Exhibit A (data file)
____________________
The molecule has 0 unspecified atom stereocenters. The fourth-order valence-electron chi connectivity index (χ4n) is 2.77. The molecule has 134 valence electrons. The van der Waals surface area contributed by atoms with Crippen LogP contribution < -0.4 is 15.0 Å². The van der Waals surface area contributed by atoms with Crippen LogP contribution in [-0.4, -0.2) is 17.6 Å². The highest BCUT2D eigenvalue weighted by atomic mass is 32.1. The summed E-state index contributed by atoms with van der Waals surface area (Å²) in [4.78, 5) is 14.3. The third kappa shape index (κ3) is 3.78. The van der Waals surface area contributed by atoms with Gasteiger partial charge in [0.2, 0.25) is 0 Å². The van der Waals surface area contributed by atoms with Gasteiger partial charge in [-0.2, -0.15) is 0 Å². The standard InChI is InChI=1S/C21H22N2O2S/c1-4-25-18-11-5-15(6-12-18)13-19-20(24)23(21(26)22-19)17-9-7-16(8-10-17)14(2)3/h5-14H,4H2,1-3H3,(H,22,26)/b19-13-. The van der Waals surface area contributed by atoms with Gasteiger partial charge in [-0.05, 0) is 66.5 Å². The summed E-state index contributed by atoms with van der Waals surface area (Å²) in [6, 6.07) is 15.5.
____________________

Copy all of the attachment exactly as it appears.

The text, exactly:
The molecule has 0 unspecified atom stereocenters. The fourth-order valence-electron chi connectivity index (χ4n) is 2.77. The molecule has 134 valence electrons. The van der Waals surface area contributed by atoms with Crippen LogP contribution < -0.4 is 15.0 Å². The van der Waals surface area contributed by atoms with Crippen LogP contribution in [-0.4, -0.2) is 17.6 Å². The highest BCUT2D eigenvalue weighted by atomic mass is 32.1. The summed E-state index contributed by atoms with van der Waals surface area (Å²) in [4.78, 5) is 14.3. The third kappa shape index (κ3) is 3.78. The van der Waals surface area contributed by atoms with Gasteiger partial charge in [0.2, 0.25) is 0 Å². The van der Waals surface area contributed by atoms with Gasteiger partial charge in [-0.2, -0.15) is 0 Å². The standard InChI is InChI=1S/C21H22N2O2S/c1-4-25-18-11-5-15(6-12-18)13-19-20(24)23(21(26)22-19)17-9-7-16(8-10-17)14(2)3/h5-14H,4H2,1-3H3,(H,22,26)/b19-13-. The van der Waals surface area contributed by atoms with Gasteiger partial charge in [-0.05, 0) is 66.5 Å². The summed E-state index contributed by atoms with van der Waals surface area (Å²) in [6, 6.07) is 15.5.